Feeds

Intel pledges ultra-low power web gadget chip - again

More on 'Moorestown'

High performance access to file storage

IDF Intel today re-iterated its plan to squeeze an entire handheld web tablet's system chippery into a single slab of silicon, but it make a fresh pledge: to cut the chip's idle power consumption to a tenth of what it expects next year's multi-chip platform to use.

The SoC is 'Moorestown', which Intel announced six months ago at its Spring IDF. In addition to an x86 processing core derived from next year's 45nm 'Silverthorne' CPU, Moorestown will have an on-board GPU, I/O controllers and so on.

All these elements will be in next year's 'Menlow' platform, made up of Silverthorne and the 'Paulsbo' chipset. The upshot of bringing them all onto a single die and using a 32nm process technology to fabricate the chip will reduce Moorestown's power consumption to a fifth of what Menlow will use, Intel forecast back in May.

Intel Silverthorne die
Intel's Silverthorne: small die

That's when both products are running flat out. But a lot of the time they won't be, and that's where the move to slash idling power consumption comes in. Cutting Moorestown's idle power consumption to a tenth of Menlow's should boost stand-by battery lifespans considerably - though not necessarily by a factor of ten.

Intel has said in the past Moorestown will arrive in the 2009/2010 timeframe, and it said nothing to contradict that forecast at IDF this week. Menlow remains - officially - on track for an H1 2008 introduction, but Intel Mobility Group chief Anand Chandrasekher let slip that it'll actually come through in Q1 2008.

Intel has signed a stack of Taiwanese hardware manufacturers, including HTC, Compal, Asus, Inventec and Quanta, but it's also picking up brands more familiar to consumers, like Samsung, BenQ, Fujitsu, Hitachi, Lenovo, Panasonic, Toshiba and LG.

High performance access to file storage

More from The Register

next story
Report: Apple seeking to raise iPhone 6 price by a HUNDRED BUCKS
'Well, that 5c experiment didn't go so well – let's try the other direction'
Microsoft lobs pre-release Windows Phone 8.1 at devs who dare
App makers can load it before anyone else, but if they do they're stuck with it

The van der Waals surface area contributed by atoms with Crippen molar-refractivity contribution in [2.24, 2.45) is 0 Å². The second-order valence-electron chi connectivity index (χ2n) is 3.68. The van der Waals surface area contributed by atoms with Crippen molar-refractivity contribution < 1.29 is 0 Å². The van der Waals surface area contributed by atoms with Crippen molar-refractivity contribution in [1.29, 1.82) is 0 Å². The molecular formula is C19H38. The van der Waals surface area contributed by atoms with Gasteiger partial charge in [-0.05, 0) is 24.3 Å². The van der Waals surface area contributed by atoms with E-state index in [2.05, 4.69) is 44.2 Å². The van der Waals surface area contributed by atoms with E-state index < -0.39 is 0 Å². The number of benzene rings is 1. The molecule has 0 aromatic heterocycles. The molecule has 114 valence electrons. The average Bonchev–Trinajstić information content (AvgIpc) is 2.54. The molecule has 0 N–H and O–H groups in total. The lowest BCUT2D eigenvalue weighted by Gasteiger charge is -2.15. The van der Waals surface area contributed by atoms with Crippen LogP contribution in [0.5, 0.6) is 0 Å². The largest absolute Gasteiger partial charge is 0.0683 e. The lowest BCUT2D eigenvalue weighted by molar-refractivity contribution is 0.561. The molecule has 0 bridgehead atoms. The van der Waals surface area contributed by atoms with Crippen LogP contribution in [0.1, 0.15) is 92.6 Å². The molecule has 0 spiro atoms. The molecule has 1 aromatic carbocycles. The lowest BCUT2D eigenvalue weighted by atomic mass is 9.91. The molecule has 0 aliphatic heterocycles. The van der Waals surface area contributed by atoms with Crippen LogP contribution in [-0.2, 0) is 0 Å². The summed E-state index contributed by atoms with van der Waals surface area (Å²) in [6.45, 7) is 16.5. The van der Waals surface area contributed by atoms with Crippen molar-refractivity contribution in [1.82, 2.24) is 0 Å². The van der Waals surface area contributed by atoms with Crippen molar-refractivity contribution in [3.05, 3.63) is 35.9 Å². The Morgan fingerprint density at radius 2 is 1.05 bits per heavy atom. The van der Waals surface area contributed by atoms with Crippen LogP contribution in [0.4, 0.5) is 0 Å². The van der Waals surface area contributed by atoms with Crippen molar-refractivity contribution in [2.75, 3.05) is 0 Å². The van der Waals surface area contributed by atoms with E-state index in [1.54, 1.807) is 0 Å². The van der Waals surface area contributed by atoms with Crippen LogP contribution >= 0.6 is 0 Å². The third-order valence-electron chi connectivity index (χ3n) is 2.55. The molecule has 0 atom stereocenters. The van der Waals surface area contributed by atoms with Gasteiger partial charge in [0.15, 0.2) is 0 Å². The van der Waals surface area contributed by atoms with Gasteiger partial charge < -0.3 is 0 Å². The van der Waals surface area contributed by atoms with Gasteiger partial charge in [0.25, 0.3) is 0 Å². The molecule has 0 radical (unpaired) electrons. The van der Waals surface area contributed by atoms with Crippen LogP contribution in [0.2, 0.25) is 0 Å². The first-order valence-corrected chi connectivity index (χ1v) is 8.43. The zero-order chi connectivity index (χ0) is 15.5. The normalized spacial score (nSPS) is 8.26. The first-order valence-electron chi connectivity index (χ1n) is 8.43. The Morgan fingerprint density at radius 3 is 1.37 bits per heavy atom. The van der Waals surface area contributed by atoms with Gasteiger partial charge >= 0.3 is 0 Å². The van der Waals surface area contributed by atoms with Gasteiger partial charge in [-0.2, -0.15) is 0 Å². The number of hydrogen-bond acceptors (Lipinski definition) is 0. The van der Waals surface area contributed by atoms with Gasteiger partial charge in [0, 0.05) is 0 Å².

Zucker punched: Google gobbles Facebook-wooed Titan Aerospace
Up, up and away in my beautiful balloon flying broadband-bot
Nvidia gamers hit trifecta with driver, optimizer, and mobile upgrades
Li'l Shield moves up to Android 4.4.2 KitKat, GameStream comes to notebooks
Gimme a high S5: Samsung Galaxy S5 puts substance over style
Biometrics and kid-friendly mode in back-to-basics blockbuster
AMD unveils Godzilla's graphics card – 'the world's fastest, period'
The Radeon R9 295X2: Water-cooled, 5,632 stream processors, 11.5TFLOPS
Sony battery recall as VAIO goes out with a bang, not a whimper
The perils of having Panasonic as a partner
NORKS' own smartmobe pegged as Chinese landfill Android
Fake kit in the hermit kingdom? That's just Kim Jong-un-believable!
prev story

Whitepapers

Mainstay ROI - Does application security pay?
In this whitepaper learn how you and your enterprise might benefit from better software security.
Five 3D headsets to be won!
We were so impressed by the Durovis Dive headset we’ve asked the company to give some away to Reg readers.
3 Big data security analytics techniques
Applying these Big Data security analytics techniques can help you make your business safer by detecting attacks early, before significant damage is done.
The benefits of software based PBX
Why you should break free from your proprietary PBX and how to leverage your existing server hardware.
Mobile application security study
Download this report to see the alarming realities regarding the sheer number of applications vulnerable to attack, as well as the most common and easily addressable vulnerability errors.